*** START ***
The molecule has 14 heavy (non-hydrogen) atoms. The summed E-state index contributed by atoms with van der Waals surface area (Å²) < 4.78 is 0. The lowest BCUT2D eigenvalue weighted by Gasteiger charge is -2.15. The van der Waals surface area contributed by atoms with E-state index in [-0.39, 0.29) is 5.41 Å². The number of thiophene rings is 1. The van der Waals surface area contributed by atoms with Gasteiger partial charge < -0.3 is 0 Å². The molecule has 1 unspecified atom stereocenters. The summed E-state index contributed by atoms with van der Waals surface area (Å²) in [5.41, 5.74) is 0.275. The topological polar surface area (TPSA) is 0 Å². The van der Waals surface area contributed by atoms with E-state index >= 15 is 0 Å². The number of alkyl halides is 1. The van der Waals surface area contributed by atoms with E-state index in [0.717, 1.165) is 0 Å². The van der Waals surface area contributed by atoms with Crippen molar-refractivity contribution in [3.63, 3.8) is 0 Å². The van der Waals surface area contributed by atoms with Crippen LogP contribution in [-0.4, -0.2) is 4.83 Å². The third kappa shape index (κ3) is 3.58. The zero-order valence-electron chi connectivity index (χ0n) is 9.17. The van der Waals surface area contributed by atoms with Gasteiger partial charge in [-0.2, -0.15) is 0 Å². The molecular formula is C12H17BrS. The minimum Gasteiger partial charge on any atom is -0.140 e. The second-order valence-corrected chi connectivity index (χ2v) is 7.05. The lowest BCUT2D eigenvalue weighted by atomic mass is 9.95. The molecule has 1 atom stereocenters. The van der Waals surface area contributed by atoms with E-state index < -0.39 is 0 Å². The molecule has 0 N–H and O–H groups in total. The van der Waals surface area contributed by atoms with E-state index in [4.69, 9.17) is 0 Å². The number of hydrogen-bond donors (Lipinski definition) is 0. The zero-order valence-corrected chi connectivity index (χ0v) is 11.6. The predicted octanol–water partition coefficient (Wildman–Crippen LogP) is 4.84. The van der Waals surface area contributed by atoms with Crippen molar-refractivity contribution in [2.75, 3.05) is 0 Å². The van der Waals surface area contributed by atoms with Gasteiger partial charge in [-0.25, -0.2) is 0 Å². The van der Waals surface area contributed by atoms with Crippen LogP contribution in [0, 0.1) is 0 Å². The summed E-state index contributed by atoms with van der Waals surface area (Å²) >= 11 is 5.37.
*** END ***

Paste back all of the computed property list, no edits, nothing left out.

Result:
The molecule has 14 heavy (non-hydrogen) atoms. The summed E-state index contributed by atoms with van der Waals surface area (Å²) < 4.78 is 0. The lowest BCUT2D eigenvalue weighted by Gasteiger charge is -2.15. The van der Waals surface area contributed by atoms with E-state index in [-0.39, 0.29) is 5.41 Å². The number of thiophene rings is 1. The van der Waals surface area contributed by atoms with Gasteiger partial charge < -0.3 is 0 Å². The molecule has 1 unspecified atom stereocenters. The summed E-state index contributed by atoms with van der Waals surface area (Å²) in [5.41, 5.74) is 0.275. The topological polar surface area (TPSA) is 0 Å². The van der Waals surface area contributed by atoms with E-state index >= 15 is 0 Å². The number of alkyl halides is 1. The van der Waals surface area contributed by atoms with E-state index in [0.717, 1.165) is 0 Å². The van der Waals surface area contributed by atoms with Crippen molar-refractivity contribution in [3.63, 3.8) is 0 Å². The van der Waals surface area contributed by atoms with Crippen LogP contribution in [-0.4, -0.2) is 4.83 Å². The third kappa shape index (κ3) is 3.58. The zero-order valence-electron chi connectivity index (χ0n) is 9.17. The van der Waals surface area contributed by atoms with Gasteiger partial charge in [-0.2, -0.15) is 0 Å². The molecular formula is C12H17BrS. The minimum Gasteiger partial charge on any atom is -0.140 e. The second-order valence-corrected chi connectivity index (χ2v) is 7.05. The lowest BCUT2D eigenvalue weighted by atomic mass is 9.95. The molecule has 1 atom stereocenters. The van der Waals surface area contributed by atoms with E-state index < -0.39 is 0 Å². The molecule has 0 N–H and O–H groups in total. The van der Waals surface area contributed by atoms with E-state index in [4.69, 9.17) is 0 Å². The number of hydrogen-bond donors (Lipinski definition) is 0. The zero-order valence-corrected chi connectivity index (χ0v) is 11.6. The predicted octanol–water partition coefficient (Wildman–Crippen LogP) is 4.84. The van der Waals surface area contributed by atoms with Crippen molar-refractivity contribution in [2.75, 3.05) is 0 Å². The van der Waals surface area contributed by atoms with Gasteiger partial charge in [-0.25, -0.2) is 0 Å². The van der Waals surface area contributed by atoms with Crippen LogP contribution in [0, 0.1) is 0 Å². The summed E-state index contributed by atoms with van der Waals surface area (Å²) >= 11 is 5.37.